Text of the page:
I also started to read
The arguments on both sides are pretty much as shaky as each other. As "enlightened" I also had to read a few months ago when having quite a heated debate with the very worst kind of denier, a far-right conspiracy-believer republican, who, when he ran out of arguments just kept on calling academics liars, over and over again. Unfortunately, I think, there is a core of very intelligent people, dwarfed by masses of people jumping on the bandwagon which detracts from the debate as a whole. There are three points I'd like to make without having to go into the specifics of arguments:
1. There isn't a conspiracy in academia. The majority of people involved ARE intelligent, HAVE looked at evidence and HAVE made an informed decision. They are not doing it just to make money, in fact, if anything, it's more likely that the scam is on the other side, with oil companies funding plenty of studies, and simply not allowing studies that show them to be wrong to be published. Anyway, I digress.
2. The majority of scientists DO think climate change is "man-made" (by a pretty large ratio).
3. In times when there's evidence that suggests a catastrophe, it generally makes sense to do all you can to prevent said catastrophe, whether there's counter-arguments or not. If the evidence was evenly distributed, then yes, there would be a strong argument, however, looking at the ratios of peer-reviewed papers supporting or (and I deliberately phrase this) disproving a section of climate change theory alone, there is a huge majority in the supporting papers.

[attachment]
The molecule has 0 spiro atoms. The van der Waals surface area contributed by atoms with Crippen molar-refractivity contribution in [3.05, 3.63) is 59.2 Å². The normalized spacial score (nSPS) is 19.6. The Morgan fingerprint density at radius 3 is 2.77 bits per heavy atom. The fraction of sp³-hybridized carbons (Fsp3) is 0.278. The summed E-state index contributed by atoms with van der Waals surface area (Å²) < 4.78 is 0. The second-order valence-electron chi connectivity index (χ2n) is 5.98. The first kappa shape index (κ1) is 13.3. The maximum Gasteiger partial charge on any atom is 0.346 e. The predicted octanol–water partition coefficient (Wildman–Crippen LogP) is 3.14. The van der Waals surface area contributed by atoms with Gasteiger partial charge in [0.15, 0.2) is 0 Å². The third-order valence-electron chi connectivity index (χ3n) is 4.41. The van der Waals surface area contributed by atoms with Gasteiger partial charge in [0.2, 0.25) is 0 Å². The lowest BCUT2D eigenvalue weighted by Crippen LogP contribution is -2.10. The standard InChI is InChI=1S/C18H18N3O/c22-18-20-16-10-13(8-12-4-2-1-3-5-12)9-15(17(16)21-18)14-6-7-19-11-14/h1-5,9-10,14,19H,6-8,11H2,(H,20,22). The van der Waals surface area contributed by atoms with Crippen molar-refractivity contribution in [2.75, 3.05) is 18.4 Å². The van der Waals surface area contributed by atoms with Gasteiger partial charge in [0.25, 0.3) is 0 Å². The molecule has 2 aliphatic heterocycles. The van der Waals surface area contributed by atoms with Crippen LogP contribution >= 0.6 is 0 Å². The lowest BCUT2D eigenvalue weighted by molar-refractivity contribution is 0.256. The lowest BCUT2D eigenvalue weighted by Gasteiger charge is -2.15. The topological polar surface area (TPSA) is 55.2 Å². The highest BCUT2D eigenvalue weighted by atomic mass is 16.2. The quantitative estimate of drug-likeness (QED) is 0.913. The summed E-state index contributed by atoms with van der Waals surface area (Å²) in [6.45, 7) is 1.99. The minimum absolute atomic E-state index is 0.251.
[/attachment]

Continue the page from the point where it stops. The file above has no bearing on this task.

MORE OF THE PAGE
Now I don't really know what the effects of climate change are going to be, but I do know that at some point we're going to run out of fossil fuels, and delaying this as long as possible until we have the supporting power sources, and building those sources, is not going to be a bad thing. Just as it is inherently stupid to pick your kids up from school in a hummer, unless you have twenty kids.
When I've come face to face with the other side, I've generally found them inherently selfish, and not people who have looked at the facts (although I don't think many of the enlightened do either), and are quite happy to say "I've got a big car/power-guzzling company/big coal fire, and I don't want to cut back, no matter what" and are also quite happy to believe that the vast majority of scientists are lying to make money. I'm quite happy to admit that many of the "enlightened" come off as smug, arrogant tossers, but that doesn't mean they're wrong.
As for the man-made issue, I thought it was pretty general consensus, even amongst naysayers that the current climate change was caused by man, it was more a question of, if it is, what are the effects of it continuing another 20 years.